Prior to June 2012, my family consumed an average of one pound of butter per week. We had never heard of coconut oil or tallow, and I wouldn’t have touched lard with a ten-foot pole. All in all, butter was our only source of saturated fat.
Compare the one pound per week statistic to the last four months of 2012 where our consumption of saturated fat doubled.
Sounds normal? Sure it does, to you real food foodies. Compared to the average American family’s intake of only 1/3 of a pound of butter per week, we sound gluttonous!
Could it be a correlation with our love for freshly baked bread (which we all know MUST have butter)? Or the realization that saturated fat, like butter, is actually good for us?
Honestly, it was a little bit of both. Knowing that butter is a good fat made me want bread (with butter). Eating a thick slick of freshly baked bread with a thick layer of butter made me want another piece (with more butter). It was a viciously delicious cycle. 😉
Your Monday Mission – should you choose to accept – is to try a new healthy fat.
Say what?! Doesn’t fat make you fat?
As is customary with our missions, let’s round up the research (for those who need the background).
- Home Base for Katie’s original “A Fat Full Fall” Series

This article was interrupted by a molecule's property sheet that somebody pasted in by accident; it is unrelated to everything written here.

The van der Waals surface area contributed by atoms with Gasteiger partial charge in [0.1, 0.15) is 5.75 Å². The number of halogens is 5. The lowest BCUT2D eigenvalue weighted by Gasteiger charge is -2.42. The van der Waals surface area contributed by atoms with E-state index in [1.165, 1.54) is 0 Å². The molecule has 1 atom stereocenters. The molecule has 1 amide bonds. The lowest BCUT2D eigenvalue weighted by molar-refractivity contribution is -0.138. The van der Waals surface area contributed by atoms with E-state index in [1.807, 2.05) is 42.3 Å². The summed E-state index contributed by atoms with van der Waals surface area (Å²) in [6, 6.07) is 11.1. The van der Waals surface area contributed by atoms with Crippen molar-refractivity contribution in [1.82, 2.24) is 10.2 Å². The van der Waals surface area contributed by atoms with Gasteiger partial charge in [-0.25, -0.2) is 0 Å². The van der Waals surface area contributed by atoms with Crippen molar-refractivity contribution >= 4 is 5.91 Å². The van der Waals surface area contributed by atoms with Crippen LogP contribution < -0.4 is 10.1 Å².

- The Cheat Sheet for Substituting Good Fats for the Bad Fats
- A Reminder to Continue Making Healthy Fat Progress
Instead of offering all the details of this FANTASTIC information that Katie put so much time and effort into, I’m going to do the opposite. I’m giving you the “for dummies” version.
Information is our weapon if we are going to fight the good food fight, but from the beginner’s point of view, it can be overwhelming. This series is all about the baby steps, so let’s talk fat in baby terms.
Fat is Healthy?
Yes and no. There are three main types of fat: saturated, monounsaturated and polyunsaturated. All pure, unaltered saturated fats are good. Most monounsaturated fats are good. Nearly all polyunsaturated fats are bad. Here are some examples to illustrate:
tallow (beef fat)
palm kernel oil
most “yellow” cooking oils
Note: I know that omega-3’s and omega-6’s are good for our body and that technically, they’re polyunsaturated oils. We could also get into expeller-expressed and unrefined oils. But those topics are not basic and quite frankly, they can be confusing for non-beginners. So we’ll save those for another discussion.
In Summary: If all pure, unchanged saturated fats are good, we should use these fats the most. If most monounsaturated fats are good as well, we should be comfortable with consuming them regularly. If nearly all polyunsaturated fats are bad, we should use these the least (if at all).
What does this look like in the kitchen?